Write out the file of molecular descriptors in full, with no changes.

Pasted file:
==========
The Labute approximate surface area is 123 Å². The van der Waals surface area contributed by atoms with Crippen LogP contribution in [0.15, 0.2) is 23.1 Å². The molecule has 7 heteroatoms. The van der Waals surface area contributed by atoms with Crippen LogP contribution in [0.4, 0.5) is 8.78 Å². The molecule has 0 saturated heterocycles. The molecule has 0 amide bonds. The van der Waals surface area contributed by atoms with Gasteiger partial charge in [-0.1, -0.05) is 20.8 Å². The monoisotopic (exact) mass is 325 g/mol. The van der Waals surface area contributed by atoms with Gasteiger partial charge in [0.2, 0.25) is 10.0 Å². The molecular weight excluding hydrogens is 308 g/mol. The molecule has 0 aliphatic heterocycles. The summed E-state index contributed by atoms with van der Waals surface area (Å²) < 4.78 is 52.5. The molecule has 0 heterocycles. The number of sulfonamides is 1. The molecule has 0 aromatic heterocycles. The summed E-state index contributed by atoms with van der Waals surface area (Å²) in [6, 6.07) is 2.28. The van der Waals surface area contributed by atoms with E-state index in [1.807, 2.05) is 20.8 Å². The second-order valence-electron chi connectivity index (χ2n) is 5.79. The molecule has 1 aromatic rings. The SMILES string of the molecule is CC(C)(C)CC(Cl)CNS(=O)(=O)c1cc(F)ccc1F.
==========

The Labute approximate surface area is 123 Å². The van der Waals surface area contributed by atoms with Crippen LogP contribution in [0.15, 0.2) is 23.1 Å². The molecule has 7 heteroatoms. The van der Waals surface area contributed by atoms with Crippen LogP contribution in [0.4, 0.5) is 8.78 Å². The molecule has 0 saturated heterocycles. The molecule has 0 amide bonds. The van der Waals surface area contributed by atoms with Gasteiger partial charge in [-0.1, -0.05) is 20.8 Å². The monoisotopic (exact) mass is 325 g/mol. The van der Waals surface area contributed by atoms with Gasteiger partial charge in [0.2, 0.25) is 10.0 Å². The molecular weight excluding hydrogens is 308 g/mol. The molecule has 0 aliphatic heterocycles. The summed E-state index contributed by atoms with van der Waals surface area (Å²) < 4.78 is 52.5. The molecule has 0 heterocycles. The number of sulfonamides is 1. The molecule has 0 aromatic heterocycles. The summed E-state index contributed by atoms with van der Waals surface area (Å²) in [6, 6.07) is 2.28. The van der Waals surface area contributed by atoms with E-state index in [1.807, 2.05) is 20.8 Å². The second-order valence-electron chi connectivity index (χ2n) is 5.79. The molecule has 1 aromatic rings. The SMILES string of the molecule is CC(C)(C)CC(Cl)CNS(=O)(=O)c1cc(F)ccc1F.